Poultry diets based on grains, particularly corn, are routinely supplemented with pantothenic acid. For a practical corn-soybean meal diet, there was no effect of pantothenic acid supplementation for White Leghorn pullets 0 to 6 weeks of age (Bootwalla and Harms, 1991), for broilers aged 0 to 21 days (Harms and Nelson, 1992) or turkeys aged 0 to 4 weeks (Harms and Bootwalla, 1992b). However, although turkeys grew normally to 21 days without signs of pantothenic acid deficiency, increasing intake of pantothenic acid improved feed efficiency (Ruiz and Harms, 1989). Scott et al.(1982) concluded that practical diets usually contain sufficient pantothenic acid for all classes of chickens, but a number of factors may influence the requirement for this vitamin. Increasing supplemental pantothenic acid to turkey breeding hens increased the transfer of pantothenic acid in eggs (Robel, 1993a). Scott (1966) indicated that the pantothenic acid requirement for poultry might have to be increased 60% to 80% due to a lack of availability from bound forms in feeds. Southern and Baker (1981) estimated that pantothenic acid in both corn and dehulled soybean meal was 100% bioavailable. The bioavailability of pantothenic acid in barley, wheat and sorghum, however, was estimated to be only 60% based on chick growth bioassay. Nevertheless, corn and sorghum contained less bioavailable total pantothenic acid than barley and wheat because of less total content of the vitamin. Clinical pantothenic acid deficiency signs appear to be completely reversible, if not too far advanced, by oral treatment or injection with the vitamin followed by restoration of an adequate level of pantothenic acid in the diet. Type of diet influences need for pantothenic acid supplementation. High-protein diets reduce pantothenic acid needs due to the decreased level of dietary carbohydrate, which presumably would require coenzyme A for metabolism. Pigs fed a pantothenic acid-deficient high-fat diet failed to gain weight, exhibited a lower feed efficiency ratio and developed deficiency signs more quickly than pigs fed diets low in fat (Sewell et al., 1962). Biotin and folic acid have been found necessary for pantothenic acid utilization, and vitamin B12 and antibiotics have a sparing effect for chicks (Latymer and Coates, 1981) and pigs (Latymer et al., 1985). Pantothenic acid is available as a commercially synthesized product for addition to feed. It is available as d- or dl-calcium pantothenate. One gram of d-calcium pantothenate is equivalent to 0.92 gm of d-pantothenic acid activity. A racemic mixture (equal parts d- and dl-calcium pantothenate) is generally sold to the feed industry. Because livestock and poultry can biologically utilize only the d-isomer of pantothenic acid, nutrient requirements for the vitamin are routinely expressed in the d-form.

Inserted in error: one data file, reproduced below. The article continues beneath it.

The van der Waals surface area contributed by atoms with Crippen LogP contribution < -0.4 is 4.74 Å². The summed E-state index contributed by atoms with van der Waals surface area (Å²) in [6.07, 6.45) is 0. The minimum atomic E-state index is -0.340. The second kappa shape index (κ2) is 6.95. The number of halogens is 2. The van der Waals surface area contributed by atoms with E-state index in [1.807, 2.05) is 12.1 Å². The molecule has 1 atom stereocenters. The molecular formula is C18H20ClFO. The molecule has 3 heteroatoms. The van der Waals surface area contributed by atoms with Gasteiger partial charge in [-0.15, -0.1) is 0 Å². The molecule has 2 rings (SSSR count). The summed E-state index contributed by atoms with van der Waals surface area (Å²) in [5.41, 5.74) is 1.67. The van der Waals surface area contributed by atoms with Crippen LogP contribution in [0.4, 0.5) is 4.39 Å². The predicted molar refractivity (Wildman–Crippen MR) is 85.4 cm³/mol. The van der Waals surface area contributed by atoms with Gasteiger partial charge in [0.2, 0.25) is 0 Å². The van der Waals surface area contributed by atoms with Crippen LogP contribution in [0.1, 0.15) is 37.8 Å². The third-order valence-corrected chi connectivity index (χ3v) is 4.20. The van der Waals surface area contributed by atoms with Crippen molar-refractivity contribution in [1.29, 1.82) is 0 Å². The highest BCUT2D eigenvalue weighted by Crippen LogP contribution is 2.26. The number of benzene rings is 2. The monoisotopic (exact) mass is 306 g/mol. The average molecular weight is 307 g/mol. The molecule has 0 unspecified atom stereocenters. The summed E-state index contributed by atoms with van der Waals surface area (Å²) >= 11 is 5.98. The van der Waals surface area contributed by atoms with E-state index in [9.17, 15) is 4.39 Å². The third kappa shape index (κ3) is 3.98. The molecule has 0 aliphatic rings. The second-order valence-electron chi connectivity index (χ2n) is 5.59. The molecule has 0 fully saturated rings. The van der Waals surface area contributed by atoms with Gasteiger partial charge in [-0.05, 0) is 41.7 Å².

Feed-grade pantothenic acid products are available in a number of potencies. Products that are sold on the basis of racemic mixture content can be misleading and confusing to a buyer who is not fully aware of the biologic activity supplied by d-calcium pantothenate. To avoid confusion, the label should clearly state the grams of d-calcium pantothenate or its equivalent per unit weight and the grams of d-pantothenic acid.
A straight racemic mixture is available to the feed industry, but its hygroscopic and electrostatic properties contribute to handling problems. Readily picking up moisture, it sticks to packing materials and feed manufacturing and processing equipment, and it can become hard after long exposure to air. Its electrostatic properties cause it to cling to metallic and other objects, and losses can be significant. Through complexing procedures, several companies now market free-flowing, essentially non-hygroscopic and non-electrostatic products.
Verbeeck (1975) reported calcium pantothenate to be stable in premixes with or without trace minerals, regardless of the mineral form. Losses of calcium pantothenate may occur in premixes that are extremely acidic in nature. Use of a calcium pantothenate-calcium chloride complex instead of the plain calcium pantothenate should alleviate this problem.
There is controversy on the concept of removing vitamins and trace mineral supplementation from poultry and other species’ diets sometime prior to slaughter. Skinner et al. (1992) reported that removal of vitamins and trace minerals from broiler diets did not affect performance. However, Teeter and Deyhim (1993) detected reduced performance and carcass variables when the same period was examined. Increased dietary fortification with pantothenic acid elevated (P < 0.05) pectoralis muscle concentration of the vitamin (Deyhim et al., 1992b). Such effects of removing vitamin supplementation have the potential to affect consumer perception of poultry meat as wholesome and should be considered when vitamin withdrawal is being contemplated.
Pantothenic acid is generally regarded as nontoxic. It is clear that dietary levels of at least 20 gm pantothenic acid per kg (9.0 gm per lb) can be tolerated by most species (NRC, 1987). Pantothenic acid can become toxic at around 2,000 mg per kg (909 mg per lb), where reduced growth rate associated with liver damage is seen (Leeson and Summer, 2001).